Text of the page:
Aah, the holidays – after Christmas & New Year, some of us have enjoyed Auckland Anniversary weekend, and those of us in New Zealand have Waitangi Day off to look forward to on 6th February.
Even if we don’t go away on holiday, we can still enjoy a “staycation”. It is a good opportunity to take stock of our lives, re-evaluate & perhaps re-set the course for the coming year. This may be in the form of establishing small good habits (eg, ensuring there is no food or dirty dishes left on the kitchen bench before leaving the house) to bigger things, like reducing portion sizes or committing to a regular exercise regime, or deciding whether what we do for work is really what we want to be doing with our lives.
The build-up to Christmas and the summer holidays can be a very stressful time, something noted in an article in “The Listener” by an overseas author just before Christmas 2017; they marvelled how, unlike the Northern Hemisphere, we have Christmas, New Year, summer holidays and the end of the academic year all at once – no wonder many of us feel under pressure.
The summer break can be a good opportunity for us to examine how we manage our stress and we can explore coping strategies which suit us best. Stress is something we all have from time to time – some people more than others. Sometimes it can be good (helping us focus to meet a deadline), sometimes not so good (eg trying to fit too many things into one day, or making a presentation to a boss or to colleagues or to a public audience). Scientifically speaking, stress is an evolutionary adaptation to help us survive. It temporarily increases awareness & can improve physical performance for short periods of time. It speeds up the heart rate, breathing & raises blood pressure, which keeps us alert and tense. However, this is not meant to be sustained for long periods of time, as it can initiate health problems such as anxiety attacks, hypertension & obesity.
Some of us are stressed more often, & some of us stress out about everything. We can feel stressed even when there’s nothing specific we can identify as the cause – we are just tense and anxious all the time. This is where stress has evolved into chronic stress. This is nothing to be guilty about, it just is, and sometimes we need to seek support from an outside source. This is where making an appointment with a health professional comes in.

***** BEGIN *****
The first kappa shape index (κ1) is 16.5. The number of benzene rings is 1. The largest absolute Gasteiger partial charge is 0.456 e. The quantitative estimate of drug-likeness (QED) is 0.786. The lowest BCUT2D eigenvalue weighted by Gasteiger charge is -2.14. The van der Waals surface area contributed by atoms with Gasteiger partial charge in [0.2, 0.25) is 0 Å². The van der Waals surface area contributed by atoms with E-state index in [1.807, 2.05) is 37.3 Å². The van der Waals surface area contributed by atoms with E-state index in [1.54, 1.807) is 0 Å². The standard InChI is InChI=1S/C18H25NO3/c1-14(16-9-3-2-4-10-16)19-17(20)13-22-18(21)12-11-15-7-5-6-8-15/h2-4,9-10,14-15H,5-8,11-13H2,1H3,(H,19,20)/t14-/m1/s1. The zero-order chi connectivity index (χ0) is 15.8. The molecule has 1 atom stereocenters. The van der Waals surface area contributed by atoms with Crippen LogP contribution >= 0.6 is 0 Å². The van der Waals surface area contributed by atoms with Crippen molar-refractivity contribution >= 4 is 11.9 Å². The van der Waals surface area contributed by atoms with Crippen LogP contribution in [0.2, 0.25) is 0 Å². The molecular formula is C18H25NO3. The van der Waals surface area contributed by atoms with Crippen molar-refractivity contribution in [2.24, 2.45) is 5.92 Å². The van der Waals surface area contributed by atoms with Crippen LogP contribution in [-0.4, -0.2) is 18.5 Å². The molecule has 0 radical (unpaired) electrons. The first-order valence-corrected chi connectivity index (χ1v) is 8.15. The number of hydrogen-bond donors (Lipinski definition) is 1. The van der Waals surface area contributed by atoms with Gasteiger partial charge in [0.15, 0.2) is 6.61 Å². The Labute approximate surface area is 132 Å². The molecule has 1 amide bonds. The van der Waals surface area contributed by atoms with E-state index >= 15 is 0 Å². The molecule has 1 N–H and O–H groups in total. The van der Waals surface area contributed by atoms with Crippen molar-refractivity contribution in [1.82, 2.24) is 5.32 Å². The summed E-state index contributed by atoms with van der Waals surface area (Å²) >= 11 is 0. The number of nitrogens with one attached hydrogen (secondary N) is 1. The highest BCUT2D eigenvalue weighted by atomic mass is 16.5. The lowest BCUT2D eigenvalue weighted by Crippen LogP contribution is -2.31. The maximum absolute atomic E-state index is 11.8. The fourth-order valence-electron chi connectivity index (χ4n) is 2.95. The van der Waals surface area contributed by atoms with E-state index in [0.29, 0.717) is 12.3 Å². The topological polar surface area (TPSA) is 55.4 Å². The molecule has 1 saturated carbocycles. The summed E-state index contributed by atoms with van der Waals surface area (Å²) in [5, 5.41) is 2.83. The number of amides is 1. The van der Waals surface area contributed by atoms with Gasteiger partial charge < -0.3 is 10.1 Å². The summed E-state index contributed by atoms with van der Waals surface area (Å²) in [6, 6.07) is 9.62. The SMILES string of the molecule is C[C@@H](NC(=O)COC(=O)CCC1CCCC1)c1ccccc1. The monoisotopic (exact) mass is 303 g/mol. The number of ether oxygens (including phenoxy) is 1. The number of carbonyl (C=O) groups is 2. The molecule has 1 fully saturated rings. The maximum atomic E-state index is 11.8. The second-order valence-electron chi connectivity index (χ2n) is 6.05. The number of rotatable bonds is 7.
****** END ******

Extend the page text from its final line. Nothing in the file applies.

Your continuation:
In some cases, going down the medical route may be appropriate. A visit to a GP may result in medication, perhaps only short-term, to give you space to sort yourself out. A GP may also refer you on to a specialist.
However, in many cases, a visit to a naturopath for an overview of where you are at and for a safe place to discuss the problem & the factors contributing to it and to put in place a holistic plan is a good place to start. Naturopaths will discuss with you your lifestyle and help identify hotspots which may be causing distress & disturbing your equilibrium and then help you troubleshoot accordingly. You can be assured that you will be treated with respect and compassion, and of course everything discussed remains confidential. We look at diet, exercise and how you spend your down-time & tailor-make a strategy. It may be surprising just how effectively a little regular exercise can decompress stress and anxiety!
Meditation (or prayer) may provide answers. The adrenalin we experience when we are in stress mode is directly counteracted by meditation, which induces the exact opposite thing in the body; it slows down breathing, heart rate and reduces blood pressure.
Meditation does not have to be a big commitment – just a few minutes a day can make a big difference. It’s enough just to establish the habit.
Also, disregard the popular myths about “emptying the mind”. Meditation is about being present and paying attention to your thoughts.
In our clinical practice we have had some excellent results with clients who have chosen to go with guided meditation or imagery; they choose a setting which they particularly relate to and conduct themselves through a progressive meditation or pathway. This can be done either still and quiet in a room in your house, or, if you are that kind of person, it can be an active meditation, that is, done while walking. There are many apps you could look at, or ask your naturopath.
Then the idea is to try & apply the mindfulness mindset to your life in general; practise calming your mind and centring yourself whenever you can.
Sometimes when you come to talk to us about stress and anxiety management, as well as diet, exercise & lifestyle discussion we may prescribe a herbal formula, herbal tea or a supplement designed to help you relax.
The beginning of the year is a great time to address the issues of stress and anxiety, to take control and put a plan in place. If this is something you need help with, please do not hesitate to call us on 09 282 3588 to book an appointment with Marion or David.